Technicals: Price action has broken north of its month-long consolidation phase, but now faces steady overhead resistance as market participants digest a new range. Crude Oil settled right at major three-star resistance yesterday at 63.47 and strength overnight fell shy of major three-star resistance at 64.16. Ultimately, we did not expect price action to rip through these levels without some consolidation at minimum or back and fill at maximum. Our momentum indicator has now caught up with 63.47 and this can signal some exhaustion, but as long as Crude generally holds out above minor support aligning with its initial spike on Tuesday, the tape is very bullish.
Resistance: 64.16***, 64.96-65.20**
Support: 63.25*, 62.61**, 62.25**, 61.52-61.98***, 60.24**, 59.50-59.75***
Gold (June) / Silver (May)
Gold, yesterday’s close: Settled at 1766.8, up 30.5
Silver, yesterday’s close: Settled at 25.38, up 0.44
Fundamentals: Gold and Silver are extending their run into this morning, but one cannot ignore the overhead levels of technical resistance. Let’s get to the fundamentals here; Treasury strength (discussed in the S&P section) and U.S. Dollar weakness this week on the heels of contained Core CPI on Tuesday was just what the precious metals complex needed. Additionally, Gold has received an adrenaline shot on a Reuters report (confirmed by other sources) that China will now allow domestic international banks to import large amounts of Gold. China is the worlds number one consumer of Gold, but the PBOC only allows just enough to meet demand to be imported. Amid a steadfast recovery from the pandemic, demand is surging. Now, China is raising its quota to the largest level since 2019. These are the much-needed tailwinds the space was begging for.
Technicals: It is easy to get excited about the rip higher this week, but as Gold tests into our rare major four-star resistance and Silver approaches its 50-day moving average, this is where you want to make sure to capitalize and reduce your position at minimum. From here, we would expect some consolidation at minimum or back and fill at maximum. Still, price action is out in front of our momentum indicators, at 1765 for Gold and 25.95 for Silver; above here the bulls are in the driver’s seat in the near-term. However, do not forget that Gold is in an intermediate-term downtrend, although a long-term uptrend.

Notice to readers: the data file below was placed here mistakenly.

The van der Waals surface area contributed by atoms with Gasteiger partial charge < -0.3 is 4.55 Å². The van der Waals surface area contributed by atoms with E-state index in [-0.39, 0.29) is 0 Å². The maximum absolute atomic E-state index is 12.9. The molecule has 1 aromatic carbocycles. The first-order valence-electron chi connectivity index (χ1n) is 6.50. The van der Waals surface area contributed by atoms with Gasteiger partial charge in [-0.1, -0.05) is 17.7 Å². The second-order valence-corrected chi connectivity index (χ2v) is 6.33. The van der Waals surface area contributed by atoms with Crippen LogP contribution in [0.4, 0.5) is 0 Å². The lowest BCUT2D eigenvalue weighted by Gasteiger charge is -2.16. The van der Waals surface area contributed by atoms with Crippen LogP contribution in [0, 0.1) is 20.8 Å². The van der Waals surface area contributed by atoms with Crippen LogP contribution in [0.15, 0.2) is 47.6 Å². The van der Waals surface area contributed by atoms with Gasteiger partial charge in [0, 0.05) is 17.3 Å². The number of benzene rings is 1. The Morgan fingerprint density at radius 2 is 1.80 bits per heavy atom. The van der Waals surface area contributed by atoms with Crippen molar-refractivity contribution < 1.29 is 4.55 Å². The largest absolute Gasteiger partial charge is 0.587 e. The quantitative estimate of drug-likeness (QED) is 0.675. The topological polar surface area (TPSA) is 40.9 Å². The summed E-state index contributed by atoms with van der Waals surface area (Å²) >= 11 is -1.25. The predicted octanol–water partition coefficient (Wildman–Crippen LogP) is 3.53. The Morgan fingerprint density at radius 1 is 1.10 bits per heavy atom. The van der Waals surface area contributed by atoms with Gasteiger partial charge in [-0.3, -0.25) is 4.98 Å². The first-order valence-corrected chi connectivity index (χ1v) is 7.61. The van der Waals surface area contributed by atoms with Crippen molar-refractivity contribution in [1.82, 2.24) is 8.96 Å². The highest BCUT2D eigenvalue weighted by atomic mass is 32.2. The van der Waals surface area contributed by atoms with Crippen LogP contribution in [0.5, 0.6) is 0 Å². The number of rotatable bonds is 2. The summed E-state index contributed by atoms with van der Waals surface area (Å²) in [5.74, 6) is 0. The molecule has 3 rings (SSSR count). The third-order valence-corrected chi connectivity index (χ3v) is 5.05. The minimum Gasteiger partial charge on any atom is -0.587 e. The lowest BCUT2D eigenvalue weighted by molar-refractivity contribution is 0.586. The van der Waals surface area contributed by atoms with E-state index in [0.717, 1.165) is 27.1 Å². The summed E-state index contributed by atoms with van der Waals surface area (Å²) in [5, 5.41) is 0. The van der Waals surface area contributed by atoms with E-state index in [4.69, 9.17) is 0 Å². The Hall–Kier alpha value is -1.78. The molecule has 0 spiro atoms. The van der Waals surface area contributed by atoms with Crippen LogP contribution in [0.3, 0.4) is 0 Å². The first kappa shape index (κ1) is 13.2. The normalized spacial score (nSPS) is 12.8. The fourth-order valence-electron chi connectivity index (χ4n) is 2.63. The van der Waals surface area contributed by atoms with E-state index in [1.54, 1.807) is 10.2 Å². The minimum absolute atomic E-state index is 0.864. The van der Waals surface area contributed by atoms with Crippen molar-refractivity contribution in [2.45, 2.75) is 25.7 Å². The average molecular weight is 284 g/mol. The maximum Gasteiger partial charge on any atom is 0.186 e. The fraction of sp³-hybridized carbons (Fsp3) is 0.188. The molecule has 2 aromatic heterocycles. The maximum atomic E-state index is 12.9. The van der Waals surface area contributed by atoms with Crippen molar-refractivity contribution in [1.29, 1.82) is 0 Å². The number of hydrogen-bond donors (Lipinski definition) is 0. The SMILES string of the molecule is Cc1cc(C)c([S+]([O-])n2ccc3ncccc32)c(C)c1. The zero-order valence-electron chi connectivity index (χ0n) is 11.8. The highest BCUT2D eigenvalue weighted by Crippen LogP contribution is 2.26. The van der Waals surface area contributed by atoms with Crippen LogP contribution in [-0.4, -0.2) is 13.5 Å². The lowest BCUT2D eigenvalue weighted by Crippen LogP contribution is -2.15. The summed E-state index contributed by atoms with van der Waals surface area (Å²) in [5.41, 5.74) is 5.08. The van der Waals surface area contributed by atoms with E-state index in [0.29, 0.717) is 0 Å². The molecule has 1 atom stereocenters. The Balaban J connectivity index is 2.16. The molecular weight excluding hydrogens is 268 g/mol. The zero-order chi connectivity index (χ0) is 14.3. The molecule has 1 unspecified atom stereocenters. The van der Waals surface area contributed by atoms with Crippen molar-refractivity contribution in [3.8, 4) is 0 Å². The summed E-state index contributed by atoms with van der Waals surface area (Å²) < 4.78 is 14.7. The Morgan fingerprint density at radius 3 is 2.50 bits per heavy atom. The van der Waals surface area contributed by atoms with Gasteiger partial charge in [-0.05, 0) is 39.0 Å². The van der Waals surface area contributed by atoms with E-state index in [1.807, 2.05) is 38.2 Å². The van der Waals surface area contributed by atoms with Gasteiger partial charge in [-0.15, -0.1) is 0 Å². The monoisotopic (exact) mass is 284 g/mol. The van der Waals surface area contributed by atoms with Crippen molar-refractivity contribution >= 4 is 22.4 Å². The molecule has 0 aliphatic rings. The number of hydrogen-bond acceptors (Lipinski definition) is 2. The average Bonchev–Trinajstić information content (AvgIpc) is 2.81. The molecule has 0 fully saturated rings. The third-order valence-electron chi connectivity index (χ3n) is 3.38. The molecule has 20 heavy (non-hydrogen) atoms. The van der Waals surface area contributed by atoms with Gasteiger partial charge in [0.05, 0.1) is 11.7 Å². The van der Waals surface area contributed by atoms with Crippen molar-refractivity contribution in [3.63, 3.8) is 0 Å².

Resistance: 1778.4-1788****, 1800
Support: 1756.1-1759.9***, 1746.7-1747.1**, 1732.3-1734.7**, 1728***
Resistance: 26.14-26.35***, 26.89***
Support: 25.70-25.91***, 25.02-25.13**, 24.70-24.78***
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Futures trading involves substantial risk of loss and may not be suitable for all investors. Trading advice is based on information taken from trade and statistical services and other sources Blue Line Futures, LLC believes are reliable. We do not guarantee that such information is accurate or complete and it should not be relied upon as such. Trading advice reflects our good faith judgment at a specific time and is subject to change without notice. There is no guarantee that the advice we give will result in profitable trades. All trading decisions will be made by the account holder. Past performance is not necessarily indicative of future results.